In all my previous testing of Arlo security cameras, I have found the units to produce top-notch videos, supported by some of the best software on the market. Its newest model, the Arlo Ultra (starting at $399), is the company's best design yet.
This weatherproof, wireless camera is the first model from the company to record 4K video, have built-in spotlights and feature dual noise-cancelling microphones. While a few of these features don't add much value, the rest of the package makes it a very worthy successor to our previous favorite outdoor wireless security camera, the Arlo Pro 2. If you can afford it, the Arlo Ultra is one of the best security cameras you can get.
Similar physically to previous Arlo cameras, the slightly larger (3.5 x 2 x 3.1-inch) Arlo Ultra has the brand's signature smooth, ovoid white body with a black faceplate. Even when attached to the 2-inch-round by about 1.5-inch-tall magnetic mount, the camera has a comparatively low profile. Unlike earlier Arlo models, the magnetic stand can be attached to any position on the camera, which makes it easy to place the device just about anywhere.
Regardless of how much the Ultra camera looks like previous models, it sports a significant number of improvements and new features. For instance, in addition to the two traditional IR LEDs (for grayscale night vision), the Ultra has two motion-activated 6500K spotlight LEDs above the lens for full-color night videos. You can remotely flash the spotlights to warn intruders away, or turn them off completely, to make the camera less visible.
The Ultra has two noise-cancelling microphones, situated on either side of the lens, instead of the usual single microphone. It also has higher maximum resolution (up to 4K) and two motion- detection sensors (as opposed to the one sensor in previous models).
The Ultra can be used indoors or outdoors. Although the rechargeable battery is still rated for three to six months of "average use," Arlo says that it has improved the camera's efficiency to accommodate the greater number of active functions. Unlike the typical mini-USB charger, the Ultra uses a magnetic charging cord that snaps securely to the bottom of the camera, helping to avoid weather-induced shorts.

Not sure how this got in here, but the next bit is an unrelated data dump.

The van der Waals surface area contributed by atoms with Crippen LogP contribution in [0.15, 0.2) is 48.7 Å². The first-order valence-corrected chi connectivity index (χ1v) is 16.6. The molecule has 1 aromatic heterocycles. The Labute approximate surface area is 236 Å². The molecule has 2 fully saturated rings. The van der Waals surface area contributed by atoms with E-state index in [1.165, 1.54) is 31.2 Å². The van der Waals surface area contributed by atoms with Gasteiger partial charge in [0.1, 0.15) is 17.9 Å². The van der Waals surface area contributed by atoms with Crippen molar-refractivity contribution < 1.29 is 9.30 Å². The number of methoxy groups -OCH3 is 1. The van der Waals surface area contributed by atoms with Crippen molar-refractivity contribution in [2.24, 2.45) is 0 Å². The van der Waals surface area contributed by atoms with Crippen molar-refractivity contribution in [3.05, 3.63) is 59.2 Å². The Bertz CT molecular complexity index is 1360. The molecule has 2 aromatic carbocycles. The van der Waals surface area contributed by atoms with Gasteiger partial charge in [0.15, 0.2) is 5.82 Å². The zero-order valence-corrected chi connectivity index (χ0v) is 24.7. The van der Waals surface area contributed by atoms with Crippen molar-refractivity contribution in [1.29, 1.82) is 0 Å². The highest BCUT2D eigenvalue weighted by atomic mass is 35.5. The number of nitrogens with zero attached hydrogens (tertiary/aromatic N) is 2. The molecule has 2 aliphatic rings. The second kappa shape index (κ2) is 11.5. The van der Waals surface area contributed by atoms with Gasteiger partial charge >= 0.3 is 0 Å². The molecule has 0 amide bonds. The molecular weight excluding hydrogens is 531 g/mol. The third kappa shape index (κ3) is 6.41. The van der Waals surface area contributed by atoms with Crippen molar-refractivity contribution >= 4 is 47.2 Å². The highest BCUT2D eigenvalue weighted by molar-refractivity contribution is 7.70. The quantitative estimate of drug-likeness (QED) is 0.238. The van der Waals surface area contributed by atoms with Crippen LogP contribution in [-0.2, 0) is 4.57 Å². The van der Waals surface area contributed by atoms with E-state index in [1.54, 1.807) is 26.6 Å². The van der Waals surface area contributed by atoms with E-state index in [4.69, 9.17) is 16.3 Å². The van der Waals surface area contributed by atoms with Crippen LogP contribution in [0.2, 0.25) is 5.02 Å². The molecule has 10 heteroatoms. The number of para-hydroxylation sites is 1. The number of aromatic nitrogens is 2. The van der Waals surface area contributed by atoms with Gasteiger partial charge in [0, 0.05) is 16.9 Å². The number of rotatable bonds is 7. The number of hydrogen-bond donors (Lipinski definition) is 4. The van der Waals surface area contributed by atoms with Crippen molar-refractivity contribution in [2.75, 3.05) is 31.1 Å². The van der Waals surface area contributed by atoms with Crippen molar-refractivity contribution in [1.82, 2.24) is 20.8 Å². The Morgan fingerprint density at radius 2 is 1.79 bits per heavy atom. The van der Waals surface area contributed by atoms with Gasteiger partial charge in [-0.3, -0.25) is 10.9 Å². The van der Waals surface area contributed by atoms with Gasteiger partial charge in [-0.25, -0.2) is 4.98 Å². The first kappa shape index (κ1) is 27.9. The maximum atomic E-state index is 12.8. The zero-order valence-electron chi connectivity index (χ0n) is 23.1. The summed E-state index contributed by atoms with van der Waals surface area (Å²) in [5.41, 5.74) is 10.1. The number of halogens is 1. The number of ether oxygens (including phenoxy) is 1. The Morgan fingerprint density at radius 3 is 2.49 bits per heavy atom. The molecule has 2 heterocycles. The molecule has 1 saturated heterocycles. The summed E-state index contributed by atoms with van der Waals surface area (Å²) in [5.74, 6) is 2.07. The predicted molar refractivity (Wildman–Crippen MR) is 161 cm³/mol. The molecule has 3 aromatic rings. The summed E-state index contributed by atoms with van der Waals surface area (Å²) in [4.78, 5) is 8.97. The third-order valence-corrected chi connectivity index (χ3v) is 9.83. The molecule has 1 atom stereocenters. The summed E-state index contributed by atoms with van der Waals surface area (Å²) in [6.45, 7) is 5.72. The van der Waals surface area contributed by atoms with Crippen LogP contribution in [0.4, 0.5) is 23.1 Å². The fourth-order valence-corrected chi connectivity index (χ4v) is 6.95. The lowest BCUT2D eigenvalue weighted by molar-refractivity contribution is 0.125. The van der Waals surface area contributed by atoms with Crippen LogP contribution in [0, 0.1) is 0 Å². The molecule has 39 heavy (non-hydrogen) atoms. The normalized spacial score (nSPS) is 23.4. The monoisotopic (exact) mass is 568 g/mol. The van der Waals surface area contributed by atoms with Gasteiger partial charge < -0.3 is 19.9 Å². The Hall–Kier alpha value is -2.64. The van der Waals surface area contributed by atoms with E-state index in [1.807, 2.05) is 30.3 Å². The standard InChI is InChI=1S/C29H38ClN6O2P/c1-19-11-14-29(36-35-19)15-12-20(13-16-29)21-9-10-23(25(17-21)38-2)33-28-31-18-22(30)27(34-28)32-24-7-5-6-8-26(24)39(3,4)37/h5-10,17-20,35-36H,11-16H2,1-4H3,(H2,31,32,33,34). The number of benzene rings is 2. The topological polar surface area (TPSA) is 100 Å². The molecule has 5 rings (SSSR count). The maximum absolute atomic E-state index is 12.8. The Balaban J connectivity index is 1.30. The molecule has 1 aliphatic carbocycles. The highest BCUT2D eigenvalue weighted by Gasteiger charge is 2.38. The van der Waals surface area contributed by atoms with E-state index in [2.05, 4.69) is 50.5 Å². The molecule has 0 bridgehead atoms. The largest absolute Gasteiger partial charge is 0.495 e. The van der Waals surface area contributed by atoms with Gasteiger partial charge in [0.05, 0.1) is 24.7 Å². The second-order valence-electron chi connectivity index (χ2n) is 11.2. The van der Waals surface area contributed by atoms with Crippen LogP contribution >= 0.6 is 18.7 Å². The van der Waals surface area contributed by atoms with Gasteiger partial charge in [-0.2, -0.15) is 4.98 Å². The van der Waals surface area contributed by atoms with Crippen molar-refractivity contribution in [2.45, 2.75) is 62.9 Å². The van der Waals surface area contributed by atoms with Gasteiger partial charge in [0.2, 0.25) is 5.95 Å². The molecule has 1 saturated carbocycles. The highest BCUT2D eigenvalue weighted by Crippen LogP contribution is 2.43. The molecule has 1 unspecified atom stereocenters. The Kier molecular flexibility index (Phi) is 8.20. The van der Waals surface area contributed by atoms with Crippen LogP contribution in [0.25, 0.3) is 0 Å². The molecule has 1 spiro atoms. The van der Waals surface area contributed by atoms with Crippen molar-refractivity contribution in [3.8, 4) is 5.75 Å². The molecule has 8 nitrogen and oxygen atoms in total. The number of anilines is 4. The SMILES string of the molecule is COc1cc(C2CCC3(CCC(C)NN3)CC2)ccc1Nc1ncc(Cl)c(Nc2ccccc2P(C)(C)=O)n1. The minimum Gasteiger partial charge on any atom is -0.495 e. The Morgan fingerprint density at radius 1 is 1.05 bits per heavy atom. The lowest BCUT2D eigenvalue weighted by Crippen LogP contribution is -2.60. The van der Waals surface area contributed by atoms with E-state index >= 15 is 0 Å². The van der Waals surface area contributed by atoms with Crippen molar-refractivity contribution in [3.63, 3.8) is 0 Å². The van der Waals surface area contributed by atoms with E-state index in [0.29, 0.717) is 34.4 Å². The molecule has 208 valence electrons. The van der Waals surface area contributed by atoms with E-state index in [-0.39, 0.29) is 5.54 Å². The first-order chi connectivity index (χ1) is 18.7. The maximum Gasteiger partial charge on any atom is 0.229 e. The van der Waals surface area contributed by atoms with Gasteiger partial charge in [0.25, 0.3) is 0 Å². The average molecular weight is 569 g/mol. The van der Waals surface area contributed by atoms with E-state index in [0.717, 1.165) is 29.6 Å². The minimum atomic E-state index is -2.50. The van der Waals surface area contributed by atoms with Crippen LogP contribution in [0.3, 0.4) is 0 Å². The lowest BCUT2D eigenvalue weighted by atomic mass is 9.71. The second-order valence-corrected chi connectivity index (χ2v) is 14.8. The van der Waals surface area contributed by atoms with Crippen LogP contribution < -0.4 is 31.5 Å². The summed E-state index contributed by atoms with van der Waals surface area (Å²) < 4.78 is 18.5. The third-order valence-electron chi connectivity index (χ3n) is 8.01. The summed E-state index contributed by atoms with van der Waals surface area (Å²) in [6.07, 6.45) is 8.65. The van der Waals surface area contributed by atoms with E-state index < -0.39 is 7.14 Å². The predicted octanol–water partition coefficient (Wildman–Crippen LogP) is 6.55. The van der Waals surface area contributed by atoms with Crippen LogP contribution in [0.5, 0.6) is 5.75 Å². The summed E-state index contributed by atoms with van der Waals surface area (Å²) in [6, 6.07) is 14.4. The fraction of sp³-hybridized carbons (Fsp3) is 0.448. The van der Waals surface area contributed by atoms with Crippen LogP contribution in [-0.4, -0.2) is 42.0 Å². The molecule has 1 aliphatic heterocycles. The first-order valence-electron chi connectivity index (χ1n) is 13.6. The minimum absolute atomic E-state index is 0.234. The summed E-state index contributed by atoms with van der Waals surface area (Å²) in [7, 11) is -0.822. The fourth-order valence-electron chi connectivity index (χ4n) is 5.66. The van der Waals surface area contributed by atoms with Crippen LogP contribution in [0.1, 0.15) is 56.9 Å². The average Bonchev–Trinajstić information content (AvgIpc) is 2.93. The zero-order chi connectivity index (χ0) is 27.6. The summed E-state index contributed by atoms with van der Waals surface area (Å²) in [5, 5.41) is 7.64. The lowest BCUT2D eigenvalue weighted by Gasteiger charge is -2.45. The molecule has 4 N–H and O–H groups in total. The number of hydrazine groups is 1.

The indoor charging cable included in the box is a skimpy 3 feet long. Optional accessories available or soon to be released include an 8-foot indoor ($24.99) and a 25-foot outdoor magnetic charging cable ($49.99), an external dual-battery charging station ($49.99) and a solar panel for outdoor power ($79.99).
MORE: Arlo Q vs. Arlo vs. Arlo Pro vs. Arlo Pro 2 vs. Arlo Ultra
The required 5 x 6 x 1.5-inch white-and-black SmartHub is included in most Ultra packages, and can support as many cameras and-or other Arlo security devices (such as a smoke alarm) as your network's bandwidth can handle. This new version of the Arlo SmartHub will also be compatible with the new Arlo Security System devices. Ports on the back include Ethernet (a 77-inch cable is included), power and a slot for a microSD memory card slot (it supports speed class 10, UHS1, V10). The card is not included. The hub also has an 80 dB siren that you can set to be triggered by motion and/or sound, or manually activated remotely.
4K Recording — with some conditions
The Ultra's video quality lives up to (and surpasses) the standard set by previous Arlo cameras. In addition, it has a number of new video settings, with varying levels of usefulness.
The Ultra's 4K video is of a higher resolution than the earlier Arlo cameras'. However, while you can stream live 4K video from up to two cameras simultaneously (if your network bandwidth allows it), there are a few caveats:
- The hub's microSD card can save 4K videos, but to view them, you need to remove the card from the hub and watch them on a computer or other device with a micro-SD card reader. (Arlo plans to implement remote viewing of the microSD card sometime this year, probably for an additional fee.)
- If you want to save 4K videos to the cloud, you will have to spend an additional $1.99/month on top of your subscription. Otherwise, the highest resolution video that you can store in the cloud is 1080p.
- If you have Track & Zoom turned on, even if you buy the 4K recording plan, the software will automatically switch to 1080p.
In my daylight tests, I was impressed with both the 4K and 1080p videos from the Ultra, which were both better than the video I had captured with the Arlo Pro 2. My Ultra's indoor daylight videos were well-exposed, with accurate color, and great details in both shadows and highlights.
My outdoor daylight tests were created under less-than-optimal conditions, on a series of very cloudy, rainy days. Still, the videos have good detail, accurate color and exposure.